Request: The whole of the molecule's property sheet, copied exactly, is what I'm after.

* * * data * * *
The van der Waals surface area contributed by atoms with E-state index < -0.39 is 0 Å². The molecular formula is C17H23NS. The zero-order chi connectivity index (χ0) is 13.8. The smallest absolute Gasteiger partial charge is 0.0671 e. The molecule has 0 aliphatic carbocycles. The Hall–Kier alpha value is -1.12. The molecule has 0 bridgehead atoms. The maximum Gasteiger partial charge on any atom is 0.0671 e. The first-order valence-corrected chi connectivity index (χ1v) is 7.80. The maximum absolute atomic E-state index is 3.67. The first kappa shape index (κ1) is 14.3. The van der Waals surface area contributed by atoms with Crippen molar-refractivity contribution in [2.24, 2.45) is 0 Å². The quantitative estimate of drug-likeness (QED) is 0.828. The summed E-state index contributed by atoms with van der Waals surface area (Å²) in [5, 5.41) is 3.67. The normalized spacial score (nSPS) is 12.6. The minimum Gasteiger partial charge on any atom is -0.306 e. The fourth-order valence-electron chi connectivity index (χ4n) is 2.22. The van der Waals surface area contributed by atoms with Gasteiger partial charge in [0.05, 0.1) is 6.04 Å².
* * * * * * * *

The van der Waals surface area contributed by atoms with E-state index < -0.39 is 0 Å². The molecular formula is C17H23NS. The zero-order chi connectivity index (χ0) is 13.8. The smallest absolute Gasteiger partial charge is 0.0671 e. The molecule has 0 aliphatic carbocycles. The Hall–Kier alpha value is -1.12. The molecule has 0 bridgehead atoms. The maximum Gasteiger partial charge on any atom is 0.0671 e. The first-order valence-corrected chi connectivity index (χ1v) is 7.80. The maximum absolute atomic E-state index is 3.67. The first kappa shape index (κ1) is 14.3. The van der Waals surface area contributed by atoms with Crippen molar-refractivity contribution in [2.24, 2.45) is 0 Å². The quantitative estimate of drug-likeness (QED) is 0.828. The summed E-state index contributed by atoms with van der Waals surface area (Å²) in [5, 5.41) is 3.67. The normalized spacial score (nSPS) is 12.6. The minimum Gasteiger partial charge on any atom is -0.306 e. The fourth-order valence-electron chi connectivity index (χ4n) is 2.22. The van der Waals surface area contributed by atoms with Gasteiger partial charge in [0.05, 0.1) is 6.04 Å².